The egg-head scholar in me is grateful to have these warts-and-all live recordings as fine examples of late 20th-century white gospel performance style.

But sometimes the fan-boy me thinks Tim’s Tony’s prayer before that final fabulous finale of “More Precious than Gold” will simply never end, and it’s not the good kind of suspense. And I just wish - for the love all things holy and gospel - that Kim would stop cry-talking in the middle of “When I Knelt” so she and boys can end it and heaven can come pouring down on all over.

Update: Reader SDG raises a good point:

Between the vocal stacking and the canned music, what exactly is the difference between “the essence of an artist’s or group’s music in a live setting” and the “cold-blooded environment of a studio” again?

I guess my response is somewhat solipsistic: the discussion above was undertaken with the assumption that the sort of live albums I have in mind are ones that aren’t just full of karaoke cuts with a camera running. We’re not, of course, talking here about full-band live albums, but live recordings that use a mix of tracks and live instruments (Live in Greenville falls into this category) and/or a mix of songs with tracks and songs with just piano and bass (see Alive Deep in the Heart of Texas) in a way that doesn’t manage to lose the warmblooded quality of good live albums.

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  1. Andrew S. wrote:

    You mentioned talking in the middle of songs.. One I remember was when Amy Lambert was singing a power ballad on their “Live! In North Carolina” (idk the correct title) tape. Tony stopped her in the middle and started talking and got the group to sing “Because He Loved Me.” Kinda awkward..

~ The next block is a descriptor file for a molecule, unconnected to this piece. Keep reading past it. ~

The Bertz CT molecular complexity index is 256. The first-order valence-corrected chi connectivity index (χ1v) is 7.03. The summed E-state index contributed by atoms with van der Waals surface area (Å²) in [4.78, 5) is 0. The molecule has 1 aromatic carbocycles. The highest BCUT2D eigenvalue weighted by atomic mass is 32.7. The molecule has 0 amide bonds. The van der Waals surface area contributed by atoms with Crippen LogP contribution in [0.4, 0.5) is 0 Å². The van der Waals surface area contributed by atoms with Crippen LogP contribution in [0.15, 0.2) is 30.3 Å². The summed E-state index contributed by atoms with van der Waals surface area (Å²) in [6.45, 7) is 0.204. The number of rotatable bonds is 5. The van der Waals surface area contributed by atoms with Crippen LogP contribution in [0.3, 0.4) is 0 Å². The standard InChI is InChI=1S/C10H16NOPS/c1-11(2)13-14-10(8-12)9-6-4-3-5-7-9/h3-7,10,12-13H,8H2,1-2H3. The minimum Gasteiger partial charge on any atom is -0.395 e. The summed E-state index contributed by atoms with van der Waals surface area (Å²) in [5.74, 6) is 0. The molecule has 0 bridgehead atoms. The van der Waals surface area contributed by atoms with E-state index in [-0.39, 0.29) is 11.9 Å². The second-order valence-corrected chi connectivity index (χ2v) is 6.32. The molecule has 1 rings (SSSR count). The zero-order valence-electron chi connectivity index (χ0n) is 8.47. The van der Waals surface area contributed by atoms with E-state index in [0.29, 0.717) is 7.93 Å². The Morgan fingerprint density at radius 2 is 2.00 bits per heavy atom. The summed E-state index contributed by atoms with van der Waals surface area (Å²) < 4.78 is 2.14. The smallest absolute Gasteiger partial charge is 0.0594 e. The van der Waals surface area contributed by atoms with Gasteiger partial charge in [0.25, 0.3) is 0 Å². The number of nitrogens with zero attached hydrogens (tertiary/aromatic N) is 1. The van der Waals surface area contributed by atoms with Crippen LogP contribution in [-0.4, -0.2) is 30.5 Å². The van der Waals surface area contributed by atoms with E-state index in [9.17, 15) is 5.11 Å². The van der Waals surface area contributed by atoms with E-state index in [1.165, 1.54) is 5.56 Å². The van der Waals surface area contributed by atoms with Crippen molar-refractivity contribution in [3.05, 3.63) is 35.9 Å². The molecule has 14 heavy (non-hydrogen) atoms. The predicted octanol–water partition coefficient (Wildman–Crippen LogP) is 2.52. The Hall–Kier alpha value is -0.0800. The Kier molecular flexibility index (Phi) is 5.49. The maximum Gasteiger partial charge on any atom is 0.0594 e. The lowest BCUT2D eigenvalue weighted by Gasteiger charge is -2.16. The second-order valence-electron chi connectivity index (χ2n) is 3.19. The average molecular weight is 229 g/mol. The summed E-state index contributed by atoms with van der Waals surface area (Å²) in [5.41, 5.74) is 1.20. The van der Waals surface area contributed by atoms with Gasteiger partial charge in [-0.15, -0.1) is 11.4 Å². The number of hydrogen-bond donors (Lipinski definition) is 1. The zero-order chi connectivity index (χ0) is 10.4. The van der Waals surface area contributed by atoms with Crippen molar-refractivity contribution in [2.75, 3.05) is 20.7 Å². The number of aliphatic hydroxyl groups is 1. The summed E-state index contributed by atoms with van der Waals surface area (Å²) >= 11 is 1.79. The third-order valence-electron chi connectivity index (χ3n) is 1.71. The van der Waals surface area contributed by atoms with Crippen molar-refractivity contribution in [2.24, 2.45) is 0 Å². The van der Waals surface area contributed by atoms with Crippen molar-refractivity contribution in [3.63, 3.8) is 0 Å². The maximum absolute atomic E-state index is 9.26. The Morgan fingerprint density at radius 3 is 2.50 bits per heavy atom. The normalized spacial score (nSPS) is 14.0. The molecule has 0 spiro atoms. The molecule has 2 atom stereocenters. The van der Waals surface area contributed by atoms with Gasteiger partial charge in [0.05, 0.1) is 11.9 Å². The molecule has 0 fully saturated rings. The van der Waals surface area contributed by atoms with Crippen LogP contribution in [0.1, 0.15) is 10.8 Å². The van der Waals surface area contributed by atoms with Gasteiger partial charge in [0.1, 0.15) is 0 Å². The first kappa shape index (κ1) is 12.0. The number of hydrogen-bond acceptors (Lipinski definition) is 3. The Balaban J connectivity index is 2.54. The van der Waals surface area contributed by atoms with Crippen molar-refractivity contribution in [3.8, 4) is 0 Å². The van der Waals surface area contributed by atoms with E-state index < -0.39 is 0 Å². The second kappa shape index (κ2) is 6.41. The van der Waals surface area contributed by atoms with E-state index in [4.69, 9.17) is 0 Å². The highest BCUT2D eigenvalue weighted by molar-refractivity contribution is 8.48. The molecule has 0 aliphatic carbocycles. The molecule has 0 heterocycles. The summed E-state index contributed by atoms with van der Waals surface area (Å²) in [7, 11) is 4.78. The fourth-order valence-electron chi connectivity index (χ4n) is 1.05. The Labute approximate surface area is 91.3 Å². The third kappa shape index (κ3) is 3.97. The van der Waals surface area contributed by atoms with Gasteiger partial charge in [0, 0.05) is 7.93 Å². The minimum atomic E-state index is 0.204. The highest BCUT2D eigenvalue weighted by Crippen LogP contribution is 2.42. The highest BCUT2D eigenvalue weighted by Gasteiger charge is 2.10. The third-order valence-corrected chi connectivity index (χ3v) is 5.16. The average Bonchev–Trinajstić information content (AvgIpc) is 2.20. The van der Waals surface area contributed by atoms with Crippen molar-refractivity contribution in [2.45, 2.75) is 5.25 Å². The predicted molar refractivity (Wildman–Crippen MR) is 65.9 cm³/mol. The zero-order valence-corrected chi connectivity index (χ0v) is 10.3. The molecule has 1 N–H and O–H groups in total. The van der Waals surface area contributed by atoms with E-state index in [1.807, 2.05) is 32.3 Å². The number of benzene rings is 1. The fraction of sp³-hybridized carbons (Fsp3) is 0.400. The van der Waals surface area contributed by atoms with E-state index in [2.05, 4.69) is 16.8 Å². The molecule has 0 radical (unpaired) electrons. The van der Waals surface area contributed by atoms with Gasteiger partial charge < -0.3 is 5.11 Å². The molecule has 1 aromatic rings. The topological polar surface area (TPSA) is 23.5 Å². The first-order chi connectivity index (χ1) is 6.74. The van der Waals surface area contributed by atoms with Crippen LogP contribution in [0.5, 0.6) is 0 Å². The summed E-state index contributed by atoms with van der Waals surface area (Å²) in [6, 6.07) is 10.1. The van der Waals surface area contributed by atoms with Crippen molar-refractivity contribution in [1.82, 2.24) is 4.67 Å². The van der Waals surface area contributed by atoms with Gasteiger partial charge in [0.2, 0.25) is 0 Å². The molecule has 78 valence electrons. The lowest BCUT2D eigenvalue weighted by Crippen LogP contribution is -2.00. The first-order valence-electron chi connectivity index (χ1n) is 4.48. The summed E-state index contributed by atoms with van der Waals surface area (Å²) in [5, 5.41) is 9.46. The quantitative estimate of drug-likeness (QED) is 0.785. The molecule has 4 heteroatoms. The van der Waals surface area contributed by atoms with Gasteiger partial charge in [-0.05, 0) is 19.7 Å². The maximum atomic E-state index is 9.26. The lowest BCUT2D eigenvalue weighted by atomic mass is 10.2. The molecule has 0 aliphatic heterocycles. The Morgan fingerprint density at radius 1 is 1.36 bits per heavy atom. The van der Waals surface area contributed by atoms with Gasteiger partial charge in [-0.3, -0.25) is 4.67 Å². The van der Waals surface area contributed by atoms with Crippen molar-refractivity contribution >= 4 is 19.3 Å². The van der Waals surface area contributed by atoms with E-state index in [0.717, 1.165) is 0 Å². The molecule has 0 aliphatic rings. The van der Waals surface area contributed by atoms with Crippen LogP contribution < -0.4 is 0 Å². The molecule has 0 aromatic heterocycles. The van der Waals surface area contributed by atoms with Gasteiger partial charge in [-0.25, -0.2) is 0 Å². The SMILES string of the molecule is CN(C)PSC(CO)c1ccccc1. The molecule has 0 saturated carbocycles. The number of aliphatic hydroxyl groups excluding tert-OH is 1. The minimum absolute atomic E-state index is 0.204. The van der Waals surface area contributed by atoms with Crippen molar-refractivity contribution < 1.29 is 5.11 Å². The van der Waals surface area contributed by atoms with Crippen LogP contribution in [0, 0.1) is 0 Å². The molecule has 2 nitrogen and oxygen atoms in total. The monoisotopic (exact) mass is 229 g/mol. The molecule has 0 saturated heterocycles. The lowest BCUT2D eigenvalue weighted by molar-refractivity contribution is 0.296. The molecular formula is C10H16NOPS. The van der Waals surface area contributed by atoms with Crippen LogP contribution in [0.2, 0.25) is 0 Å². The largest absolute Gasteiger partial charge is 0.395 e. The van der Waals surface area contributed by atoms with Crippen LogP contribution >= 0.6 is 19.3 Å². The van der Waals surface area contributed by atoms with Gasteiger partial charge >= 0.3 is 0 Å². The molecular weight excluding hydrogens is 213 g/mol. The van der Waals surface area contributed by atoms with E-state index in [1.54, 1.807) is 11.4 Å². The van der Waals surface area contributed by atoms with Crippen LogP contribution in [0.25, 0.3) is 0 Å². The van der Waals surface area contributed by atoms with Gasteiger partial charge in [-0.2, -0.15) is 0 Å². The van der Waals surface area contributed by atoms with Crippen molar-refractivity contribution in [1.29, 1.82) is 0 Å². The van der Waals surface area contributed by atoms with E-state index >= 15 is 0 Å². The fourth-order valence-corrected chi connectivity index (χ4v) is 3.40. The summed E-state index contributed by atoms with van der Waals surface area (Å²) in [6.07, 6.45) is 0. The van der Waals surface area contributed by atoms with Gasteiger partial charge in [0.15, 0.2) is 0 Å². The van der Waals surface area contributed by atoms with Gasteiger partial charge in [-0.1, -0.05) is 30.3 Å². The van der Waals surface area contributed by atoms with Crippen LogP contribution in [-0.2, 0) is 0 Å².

2. observor wrote:

    Tony was praying not Tim

  3. Janet B wrote:

    On one of my fave albums of all time, Dallas Holm & Praise Live, (not sg, sorry), DH introduces everyone on stage to the audience - right between 2 of my fave songs. Why oh why oh why? Always bugged me. Maybe if I had it on cd I could skip over it…

    One thing I like about the soundtracks to the HC videos is that they (mostly) leave out the bloviating. But…I could do without the endless encores. Move along, I say. The Spirit may have been moving at that moment…but the moment’s over now.

  4. Bud Alexander wrote:

    10 paragraphs about less talking?

  5. Irishlad wrote:

    I loved the double live imperials album from around ‘74 where/when the power went down and JM called out for alex alex alextrician then proceeded to introduce sherman andrus by saying his parents “rocked him”…they threw big rocks at him and when they (the imps)watched sunday football sherman thought they were talking about him when the players got into a huddle,a nice way to skirt the racial controversy i thought.Then to effortlessly ague into a thought provoking soliloquy of the teen drug problem in L.A all the while being hypnotically serenaded by a soft tinkering of the ivories.Now that i could. listen to all day every day.

  6. Irishlad wrote:

    oops a daisy..segue.